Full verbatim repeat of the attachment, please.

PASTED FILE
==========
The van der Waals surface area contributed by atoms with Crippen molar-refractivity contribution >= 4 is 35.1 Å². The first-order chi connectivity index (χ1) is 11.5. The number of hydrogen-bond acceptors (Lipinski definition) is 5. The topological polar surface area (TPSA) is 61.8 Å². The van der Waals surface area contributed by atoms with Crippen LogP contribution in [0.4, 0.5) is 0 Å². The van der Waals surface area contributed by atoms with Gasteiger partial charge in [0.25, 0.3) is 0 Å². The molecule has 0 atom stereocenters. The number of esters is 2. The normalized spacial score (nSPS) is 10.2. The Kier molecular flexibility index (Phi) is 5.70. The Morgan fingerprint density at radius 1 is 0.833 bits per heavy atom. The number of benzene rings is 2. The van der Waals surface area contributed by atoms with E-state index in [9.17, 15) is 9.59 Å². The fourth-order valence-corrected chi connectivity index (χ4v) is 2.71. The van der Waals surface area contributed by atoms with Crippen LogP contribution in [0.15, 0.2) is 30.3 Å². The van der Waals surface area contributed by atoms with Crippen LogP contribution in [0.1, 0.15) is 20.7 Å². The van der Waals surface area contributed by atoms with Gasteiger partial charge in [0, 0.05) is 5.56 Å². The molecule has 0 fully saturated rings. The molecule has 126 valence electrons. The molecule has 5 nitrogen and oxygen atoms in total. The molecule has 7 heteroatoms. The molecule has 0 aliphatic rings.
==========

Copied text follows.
The van der Waals surface area contributed by atoms with Crippen molar-refractivity contribution >= 4 is 35.1 Å². The first-order chi connectivity index (χ1) is 11.5. The number of hydrogen-bond acceptors (Lipinski definition) is 5. The topological polar surface area (TPSA) is 61.8 Å². The van der Waals surface area contributed by atoms with Crippen LogP contribution in [0.4, 0.5) is 0 Å². The van der Waals surface area contributed by atoms with Gasteiger partial charge in [0.25, 0.3) is 0 Å². The molecule has 0 atom stereocenters. The number of esters is 2. The normalized spacial score (nSPS) is 10.2. The Kier molecular flexibility index (Phi) is 5.70. The Morgan fingerprint density at radius 1 is 0.833 bits per heavy atom. The number of benzene rings is 2. The van der Waals surface area contributed by atoms with E-state index in [9.17, 15) is 9.59 Å². The fourth-order valence-corrected chi connectivity index (χ4v) is 2.71. The van der Waals surface area contributed by atoms with Crippen LogP contribution in [0.15, 0.2) is 30.3 Å². The van der Waals surface area contributed by atoms with Crippen LogP contribution in [0.1, 0.15) is 20.7 Å². The van der Waals surface area contributed by atoms with Gasteiger partial charge in [0, 0.05) is 5.56 Å². The molecule has 0 fully saturated rings. The molecule has 126 valence electrons. The molecule has 5 nitrogen and oxygen atoms in total. The molecule has 7 heteroatoms. The molecule has 0 aliphatic rings.